BRONCOS

The game plan for the Broncos to beat the Raiders and Josh McDaniels

Nov 18, 2022, 4:48 PM
Josh McDaniels...
(Photo by Silas Walker/Getty Images)
(Photo by Silas Walker/Getty Images)

The Denver Broncos are in the midst of what looks like a lost season. There’s still a chance they could turn things around, go on a two-game win streak and try to build momentum. However, that seems like a distant possibility the way things went after the bye in Week 10 against the Tennessee Titans.

The Broncos are 3-6, returning home to play the Las Vegas Raiders on Sunday. Nathaniel Hackett looks like a bad NFL head coach in his first time on the job. Raiders coach Josh McDaniels looks like an even worse coach, and this is his second crack at it. Both teams are at the bottom of the barrel in the NFL, and a win could quiet some of the talk about either head coach getting fired.

The Raiders have an offense that can go toe-to-toe with any opponent in the league. They have a defense that makes any opponent look better on offense. The Broncos have an offense that is laughably bad. They also have a defense that is among the best in the league. Which good side for each team stands out? Which bad side for each team costs them the game? We’ll find out on Sunday.

How will the Broncos attack the Raiders on both sides of the ball? Let’s take a look.

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When the Broncos Run the Ball

I wish the Broncos ran the ball more. This offense should feature the rushing attack first and foremost, and then the Broncos should pass off of that. The Broncos try using a “hot hand” approach with Melvin Gordon, Latavius Murray, and Chase Edmonds. The problem is, the Broncos don’t run the ball enough to do much of anything with any of thosee three backs.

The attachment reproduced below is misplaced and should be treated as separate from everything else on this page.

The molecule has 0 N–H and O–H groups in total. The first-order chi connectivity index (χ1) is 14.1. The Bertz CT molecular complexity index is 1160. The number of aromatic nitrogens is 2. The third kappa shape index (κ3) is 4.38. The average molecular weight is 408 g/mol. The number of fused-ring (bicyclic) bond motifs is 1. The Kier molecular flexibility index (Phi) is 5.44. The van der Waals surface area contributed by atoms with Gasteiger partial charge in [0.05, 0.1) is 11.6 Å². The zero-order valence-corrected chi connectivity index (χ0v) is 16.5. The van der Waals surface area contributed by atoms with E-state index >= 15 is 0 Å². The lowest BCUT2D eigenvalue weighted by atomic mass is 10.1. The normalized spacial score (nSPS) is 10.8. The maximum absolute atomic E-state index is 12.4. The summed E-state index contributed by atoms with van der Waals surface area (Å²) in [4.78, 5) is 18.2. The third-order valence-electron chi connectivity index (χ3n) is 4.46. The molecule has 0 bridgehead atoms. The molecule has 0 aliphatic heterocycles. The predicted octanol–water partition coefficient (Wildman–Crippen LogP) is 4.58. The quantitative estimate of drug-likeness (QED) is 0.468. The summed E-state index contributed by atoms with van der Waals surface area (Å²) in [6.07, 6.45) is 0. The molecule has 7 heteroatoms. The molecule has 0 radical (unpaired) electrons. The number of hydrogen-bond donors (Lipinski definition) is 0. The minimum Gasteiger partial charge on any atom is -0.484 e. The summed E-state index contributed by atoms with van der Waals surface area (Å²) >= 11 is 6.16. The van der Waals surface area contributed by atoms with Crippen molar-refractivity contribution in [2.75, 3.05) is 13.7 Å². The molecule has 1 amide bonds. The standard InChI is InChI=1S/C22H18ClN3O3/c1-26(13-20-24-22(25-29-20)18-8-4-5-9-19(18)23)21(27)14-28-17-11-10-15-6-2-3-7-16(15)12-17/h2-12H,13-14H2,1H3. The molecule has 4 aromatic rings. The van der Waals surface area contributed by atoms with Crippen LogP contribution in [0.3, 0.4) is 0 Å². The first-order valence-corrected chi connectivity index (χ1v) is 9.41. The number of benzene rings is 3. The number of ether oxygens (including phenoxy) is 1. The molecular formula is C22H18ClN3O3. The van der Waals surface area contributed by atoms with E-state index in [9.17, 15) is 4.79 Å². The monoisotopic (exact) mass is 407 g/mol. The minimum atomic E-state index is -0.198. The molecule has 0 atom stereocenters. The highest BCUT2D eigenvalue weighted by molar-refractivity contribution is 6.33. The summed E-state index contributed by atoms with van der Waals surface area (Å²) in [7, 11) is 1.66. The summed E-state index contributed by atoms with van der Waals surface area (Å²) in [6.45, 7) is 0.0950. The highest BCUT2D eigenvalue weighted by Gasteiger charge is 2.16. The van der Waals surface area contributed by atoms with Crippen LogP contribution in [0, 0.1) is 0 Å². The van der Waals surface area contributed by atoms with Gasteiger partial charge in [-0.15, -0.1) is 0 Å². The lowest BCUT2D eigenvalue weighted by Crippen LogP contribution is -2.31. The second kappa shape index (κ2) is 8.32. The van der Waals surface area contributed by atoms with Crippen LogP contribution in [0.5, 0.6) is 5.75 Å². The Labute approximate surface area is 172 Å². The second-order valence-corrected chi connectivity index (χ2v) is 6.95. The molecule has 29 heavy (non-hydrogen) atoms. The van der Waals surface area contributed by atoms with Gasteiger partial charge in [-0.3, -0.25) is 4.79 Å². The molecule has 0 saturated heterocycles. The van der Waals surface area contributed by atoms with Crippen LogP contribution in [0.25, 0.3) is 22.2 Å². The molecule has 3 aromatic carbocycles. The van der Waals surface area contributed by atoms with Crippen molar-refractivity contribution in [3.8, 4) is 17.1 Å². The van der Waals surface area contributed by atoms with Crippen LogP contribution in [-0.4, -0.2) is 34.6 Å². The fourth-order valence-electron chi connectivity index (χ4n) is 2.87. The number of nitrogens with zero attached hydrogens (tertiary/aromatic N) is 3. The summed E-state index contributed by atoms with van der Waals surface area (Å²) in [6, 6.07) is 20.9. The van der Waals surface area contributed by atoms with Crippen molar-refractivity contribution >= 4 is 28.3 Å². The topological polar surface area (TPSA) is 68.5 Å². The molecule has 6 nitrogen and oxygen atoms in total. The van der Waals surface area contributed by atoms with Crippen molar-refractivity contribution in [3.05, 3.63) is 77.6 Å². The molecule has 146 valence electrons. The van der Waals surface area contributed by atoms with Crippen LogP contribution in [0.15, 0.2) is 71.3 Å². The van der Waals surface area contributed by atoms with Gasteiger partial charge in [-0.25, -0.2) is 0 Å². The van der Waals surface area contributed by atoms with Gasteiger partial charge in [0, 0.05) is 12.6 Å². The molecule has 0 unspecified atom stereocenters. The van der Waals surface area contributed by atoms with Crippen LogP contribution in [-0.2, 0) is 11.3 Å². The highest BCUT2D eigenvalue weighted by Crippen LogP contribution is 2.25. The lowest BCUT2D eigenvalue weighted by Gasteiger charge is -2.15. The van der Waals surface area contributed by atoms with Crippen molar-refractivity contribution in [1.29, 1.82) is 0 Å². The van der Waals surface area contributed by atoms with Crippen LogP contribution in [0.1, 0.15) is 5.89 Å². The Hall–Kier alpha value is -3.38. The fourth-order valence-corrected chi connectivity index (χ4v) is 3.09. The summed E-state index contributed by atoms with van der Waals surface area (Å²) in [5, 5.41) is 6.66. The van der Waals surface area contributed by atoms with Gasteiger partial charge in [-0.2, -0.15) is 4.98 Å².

Running the ball up the gut will work against the Raiders. Even if the Broncos insist on running out of the shotgun, attacking the middle of the Raiders defense is their soft spot. All three running backs for the Broncos can win at this point of the field, but they’ll have to do it in different ways.

Murray is the strongest runner, and he’s a power-gap runner to boot. That’s perfect for those gap plays up the gut where the Broncos offensive line can attack after the snap. Gordon can attack the middle, but his running style is a bit tentative since he doesn’t want to fumble the ball anymore. If Edmonds gets the ball up the gut, I think using him on draw plays would work magnificently.

The “hot hand” approach doesn’t work when nobody gets enough carries to actually see their play ignite on the field. Let’s hope the Broncos finally get it right and run the ball early and often – up the gut against the Raiders will work.